gmf|us|en|financial-resources|articles|career-changes en_us en-us
Back to top

WANT A NEW RIDE?

Get prequalified! It’s the first step in financing your next vehicle.

Apply Now
polaroids of pivotal career changes on a table

Life Happens Part 1: Managing Finances Throughout Career Changes

While some front-line workers and medical professionals have accepted new job opportunities, others may be facing reduced hours, furloughs or job loss. These tips may help guide you through a number of situations.

Relocation 

Moving right now requires extra planning and patience as well as attention to detail with finances.

  • Factor in the cost of living. Spend time researching your new home and the costs associated with it. Even if it's an adjacent state, things like car insurance, home prices or rent, and taxes can differ greatly.
  • Be intentional with credit. When you’re buying things for the new digs, remember to keep track of your spending habits. It can be easy to rack up debt if you’re not careful, so focus on covering essential needs and postpone your wish list until you've paid off existing balances. If you are relocating for your career, you may be able to negotiate with your employer for real estate and moving costs.

Job loss

If you suddenly find yourself without a steady source of income, it’s an understandably trying time. However, there are ways you can weather the storm while waiting for things to calm down.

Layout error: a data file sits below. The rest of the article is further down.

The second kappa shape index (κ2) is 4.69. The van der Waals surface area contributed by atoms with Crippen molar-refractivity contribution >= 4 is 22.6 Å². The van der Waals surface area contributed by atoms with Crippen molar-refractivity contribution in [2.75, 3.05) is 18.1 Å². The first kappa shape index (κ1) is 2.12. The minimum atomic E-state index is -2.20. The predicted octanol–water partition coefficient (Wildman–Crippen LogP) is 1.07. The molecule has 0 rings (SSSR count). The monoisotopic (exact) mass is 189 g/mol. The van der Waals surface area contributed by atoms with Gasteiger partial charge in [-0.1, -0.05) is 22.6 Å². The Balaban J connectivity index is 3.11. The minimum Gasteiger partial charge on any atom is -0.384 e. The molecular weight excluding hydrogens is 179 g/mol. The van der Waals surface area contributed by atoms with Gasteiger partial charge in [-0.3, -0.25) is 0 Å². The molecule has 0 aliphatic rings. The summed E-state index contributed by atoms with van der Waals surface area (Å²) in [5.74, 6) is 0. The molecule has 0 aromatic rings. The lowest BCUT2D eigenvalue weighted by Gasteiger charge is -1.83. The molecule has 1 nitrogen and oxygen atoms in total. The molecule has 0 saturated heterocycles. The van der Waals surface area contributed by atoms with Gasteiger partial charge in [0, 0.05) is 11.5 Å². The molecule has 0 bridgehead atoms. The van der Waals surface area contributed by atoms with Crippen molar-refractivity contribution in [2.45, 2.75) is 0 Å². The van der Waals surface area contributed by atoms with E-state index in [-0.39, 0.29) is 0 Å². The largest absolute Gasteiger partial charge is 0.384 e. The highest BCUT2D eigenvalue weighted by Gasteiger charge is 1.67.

• Put your emergency fund to use. If you have it, now is the time to use your emergency fund and cover any expenses that might cost you in interest down the line. You can replenish the fund once you're back on your feet.
  • Go back to budgeting basics. Focus on covering living expenses first and, from there, you can determine the best approach moving forward.

Job tip: GM Financial is looking for great people to join our team. Check out our careers site to see if there are any openings that interest you.

Career change 

Whether out of choice or necessity, altering the trajectory of your career is a big, exciting risk. You’ll learn a lot and grow from this change, but it can be difficult to navigate finances during the transition period.

  • Invest in your future. Additional education or training to further your career might be an expense upfront, but it can pay off in the long run. Be patient and make smart spending (and saving) decisions in the meantime.
  • Consider using savings. If you took a pay cut to explore a different path, it can be hard to adjust your lifestyle to fit your new income. While you figure it out, remember it’s OK to use your emergency fund. Just make it a priority to add back into it once you’ve adjusted to living within your means.

Promotion 

Career progression is something to celebrate — especially when it means more income to work with. But knowing what to do with bigger paychecks isn’t as cut and dried.

  • Bulk up your savings. Getting a raise is the perfect time to increase your contributions to savings. If you were able to comfortably live off your previous income, consider putting your raise into savings or investing in your future.